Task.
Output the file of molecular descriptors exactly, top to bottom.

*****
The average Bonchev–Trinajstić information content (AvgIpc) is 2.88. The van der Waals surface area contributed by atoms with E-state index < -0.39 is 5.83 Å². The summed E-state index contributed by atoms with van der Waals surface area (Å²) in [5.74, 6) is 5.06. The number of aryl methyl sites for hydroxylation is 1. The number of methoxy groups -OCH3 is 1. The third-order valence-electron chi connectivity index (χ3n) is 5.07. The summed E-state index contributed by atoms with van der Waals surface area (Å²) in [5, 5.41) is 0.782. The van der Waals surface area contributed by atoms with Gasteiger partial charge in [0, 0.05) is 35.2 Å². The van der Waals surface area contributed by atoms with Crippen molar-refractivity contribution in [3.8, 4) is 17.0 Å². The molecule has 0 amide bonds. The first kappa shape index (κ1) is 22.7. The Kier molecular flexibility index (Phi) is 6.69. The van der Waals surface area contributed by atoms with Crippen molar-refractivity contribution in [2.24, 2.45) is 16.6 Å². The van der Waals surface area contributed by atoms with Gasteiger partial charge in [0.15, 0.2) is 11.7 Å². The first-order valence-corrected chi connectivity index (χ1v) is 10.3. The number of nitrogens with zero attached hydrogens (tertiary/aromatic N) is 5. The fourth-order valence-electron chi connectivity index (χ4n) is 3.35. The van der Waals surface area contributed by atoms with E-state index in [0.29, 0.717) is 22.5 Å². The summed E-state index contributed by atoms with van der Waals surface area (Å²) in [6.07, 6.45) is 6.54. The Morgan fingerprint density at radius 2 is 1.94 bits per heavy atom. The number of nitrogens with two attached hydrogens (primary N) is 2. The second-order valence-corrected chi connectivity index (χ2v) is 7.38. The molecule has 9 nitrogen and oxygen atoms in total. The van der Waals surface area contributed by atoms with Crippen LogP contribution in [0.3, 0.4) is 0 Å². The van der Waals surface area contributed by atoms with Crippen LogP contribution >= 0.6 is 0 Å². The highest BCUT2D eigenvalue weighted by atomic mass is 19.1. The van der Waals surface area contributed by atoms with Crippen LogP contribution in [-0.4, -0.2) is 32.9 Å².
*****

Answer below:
The average Bonchev–Trinajstić information content (AvgIpc) is 2.88. The van der Waals surface area contributed by atoms with E-state index < -0.39 is 5.83 Å². The summed E-state index contributed by atoms with van der Waals surface area (Å²) in [5.74, 6) is 5.06. The number of aryl methyl sites for hydroxylation is 1. The number of methoxy groups -OCH3 is 1. The third-order valence-electron chi connectivity index (χ3n) is 5.07. The summed E-state index contributed by atoms with van der Waals surface area (Å²) in [5, 5.41) is 0.782. The van der Waals surface area contributed by atoms with Gasteiger partial charge in [0, 0.05) is 35.2 Å². The van der Waals surface area contributed by atoms with Crippen molar-refractivity contribution in [3.8, 4) is 17.0 Å². The molecule has 0 amide bonds. The first kappa shape index (κ1) is 22.7. The Kier molecular flexibility index (Phi) is 6.69. The van der Waals surface area contributed by atoms with Crippen molar-refractivity contribution in [2.24, 2.45) is 16.6 Å². The van der Waals surface area contributed by atoms with Gasteiger partial charge in [0.15, 0.2) is 11.7 Å². The first-order valence-corrected chi connectivity index (χ1v) is 10.3. The number of nitrogens with zero attached hydrogens (tertiary/aromatic N) is 5. The fourth-order valence-electron chi connectivity index (χ4n) is 3.35. The van der Waals surface area contributed by atoms with E-state index in [0.29, 0.717) is 22.5 Å². The summed E-state index contributed by atoms with van der Waals surface area (Å²) in [6.07, 6.45) is 6.54. The Morgan fingerprint density at radius 2 is 1.94 bits per heavy atom. The number of nitrogens with two attached hydrogens (primary N) is 2. The second-order valence-corrected chi connectivity index (χ2v) is 7.38. The molecule has 9 nitrogen and oxygen atoms in total. The van der Waals surface area contributed by atoms with Crippen LogP contribution in [0.3, 0.4) is 0 Å². The van der Waals surface area contributed by atoms with Crippen LogP contribution >= 0.6 is 0 Å². The highest BCUT2D eigenvalue weighted by atomic mass is 19.1. The van der Waals surface area contributed by atoms with Crippen LogP contribution in [-0.4, -0.2) is 32.9 Å².